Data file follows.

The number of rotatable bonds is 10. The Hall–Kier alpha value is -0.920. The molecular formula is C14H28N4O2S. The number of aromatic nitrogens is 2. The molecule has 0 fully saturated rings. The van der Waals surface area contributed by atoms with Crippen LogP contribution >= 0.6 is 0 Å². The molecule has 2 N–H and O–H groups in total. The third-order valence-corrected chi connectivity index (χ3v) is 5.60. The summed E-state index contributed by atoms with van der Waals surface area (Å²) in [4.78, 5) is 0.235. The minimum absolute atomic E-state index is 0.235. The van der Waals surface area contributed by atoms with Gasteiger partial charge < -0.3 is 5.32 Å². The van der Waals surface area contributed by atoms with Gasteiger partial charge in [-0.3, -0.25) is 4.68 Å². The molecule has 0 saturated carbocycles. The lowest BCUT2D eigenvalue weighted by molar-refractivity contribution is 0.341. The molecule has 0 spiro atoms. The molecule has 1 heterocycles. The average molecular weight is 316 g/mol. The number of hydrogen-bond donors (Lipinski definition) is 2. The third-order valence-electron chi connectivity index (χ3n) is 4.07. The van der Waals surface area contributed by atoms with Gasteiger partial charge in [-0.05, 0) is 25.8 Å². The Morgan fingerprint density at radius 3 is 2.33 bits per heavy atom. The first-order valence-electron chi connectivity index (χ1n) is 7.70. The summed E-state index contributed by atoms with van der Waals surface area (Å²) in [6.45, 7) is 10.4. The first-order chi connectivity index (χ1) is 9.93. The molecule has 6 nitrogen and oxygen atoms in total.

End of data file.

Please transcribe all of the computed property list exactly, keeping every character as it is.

The number of rotatable bonds is 10. The Hall–Kier alpha value is -0.920. The molecular formula is C14H28N4O2S. The number of aromatic nitrogens is 2. The molecule has 0 fully saturated rings. The van der Waals surface area contributed by atoms with Crippen LogP contribution >= 0.6 is 0 Å². The molecule has 2 N–H and O–H groups in total. The third-order valence-corrected chi connectivity index (χ3v) is 5.60. The summed E-state index contributed by atoms with van der Waals surface area (Å²) in [4.78, 5) is 0.235. The minimum absolute atomic E-state index is 0.235. The van der Waals surface area contributed by atoms with Gasteiger partial charge < -0.3 is 5.32 Å². The van der Waals surface area contributed by atoms with Gasteiger partial charge in [-0.3, -0.25) is 4.68 Å². The molecule has 0 saturated carbocycles. The lowest BCUT2D eigenvalue weighted by molar-refractivity contribution is 0.341. The molecule has 0 spiro atoms. The molecule has 1 heterocycles. The average molecular weight is 316 g/mol. The number of hydrogen-bond donors (Lipinski definition) is 2. The third-order valence-electron chi connectivity index (χ3n) is 4.07. The van der Waals surface area contributed by atoms with Gasteiger partial charge in [-0.05, 0) is 25.8 Å². The Morgan fingerprint density at radius 3 is 2.33 bits per heavy atom. The first-order valence-electron chi connectivity index (χ1n) is 7.70. The summed E-state index contributed by atoms with van der Waals surface area (Å²) in [6.45, 7) is 10.4. The first-order chi connectivity index (χ1) is 9.93. The molecule has 6 nitrogen and oxygen atoms in total.